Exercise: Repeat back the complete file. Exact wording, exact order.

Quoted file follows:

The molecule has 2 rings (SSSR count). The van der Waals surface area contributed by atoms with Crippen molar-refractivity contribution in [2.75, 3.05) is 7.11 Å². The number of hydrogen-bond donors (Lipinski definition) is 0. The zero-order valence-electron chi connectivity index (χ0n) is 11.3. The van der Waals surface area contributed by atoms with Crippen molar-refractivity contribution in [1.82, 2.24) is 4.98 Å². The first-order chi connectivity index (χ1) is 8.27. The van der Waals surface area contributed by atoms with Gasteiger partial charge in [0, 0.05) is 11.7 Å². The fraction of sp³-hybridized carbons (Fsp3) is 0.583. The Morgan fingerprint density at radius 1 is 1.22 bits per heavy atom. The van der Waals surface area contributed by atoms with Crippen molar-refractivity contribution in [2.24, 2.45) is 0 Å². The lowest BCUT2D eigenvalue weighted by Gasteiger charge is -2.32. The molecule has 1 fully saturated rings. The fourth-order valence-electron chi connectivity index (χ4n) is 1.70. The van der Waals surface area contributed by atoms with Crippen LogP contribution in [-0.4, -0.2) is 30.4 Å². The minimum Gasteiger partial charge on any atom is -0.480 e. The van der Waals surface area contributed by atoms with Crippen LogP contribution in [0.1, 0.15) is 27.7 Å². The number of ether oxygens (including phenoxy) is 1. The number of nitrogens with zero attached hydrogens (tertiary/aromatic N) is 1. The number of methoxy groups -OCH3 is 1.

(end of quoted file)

The molecule has 2 rings (SSSR count). The van der Waals surface area contributed by atoms with Crippen molar-refractivity contribution in [2.75, 3.05) is 7.11 Å². The number of hydrogen-bond donors (Lipinski definition) is 0. The zero-order valence-electron chi connectivity index (χ0n) is 11.3. The van der Waals surface area contributed by atoms with Crippen molar-refractivity contribution in [1.82, 2.24) is 4.98 Å². The first-order chi connectivity index (χ1) is 8.27. The van der Waals surface area contributed by atoms with Gasteiger partial charge in [0, 0.05) is 11.7 Å². The fraction of sp³-hybridized carbons (Fsp3) is 0.583. The Morgan fingerprint density at radius 1 is 1.22 bits per heavy atom. The van der Waals surface area contributed by atoms with Crippen molar-refractivity contribution in [2.24, 2.45) is 0 Å². The lowest BCUT2D eigenvalue weighted by Gasteiger charge is -2.32. The molecule has 1 fully saturated rings. The fourth-order valence-electron chi connectivity index (χ4n) is 1.70. The van der Waals surface area contributed by atoms with Crippen LogP contribution in [-0.4, -0.2) is 30.4 Å². The minimum Gasteiger partial charge on any atom is -0.480 e. The van der Waals surface area contributed by atoms with Crippen LogP contribution in [0.1, 0.15) is 27.7 Å². The number of ether oxygens (including phenoxy) is 1. The number of nitrogens with zero attached hydrogens (tertiary/aromatic N) is 1. The number of methoxy groups -OCH3 is 1.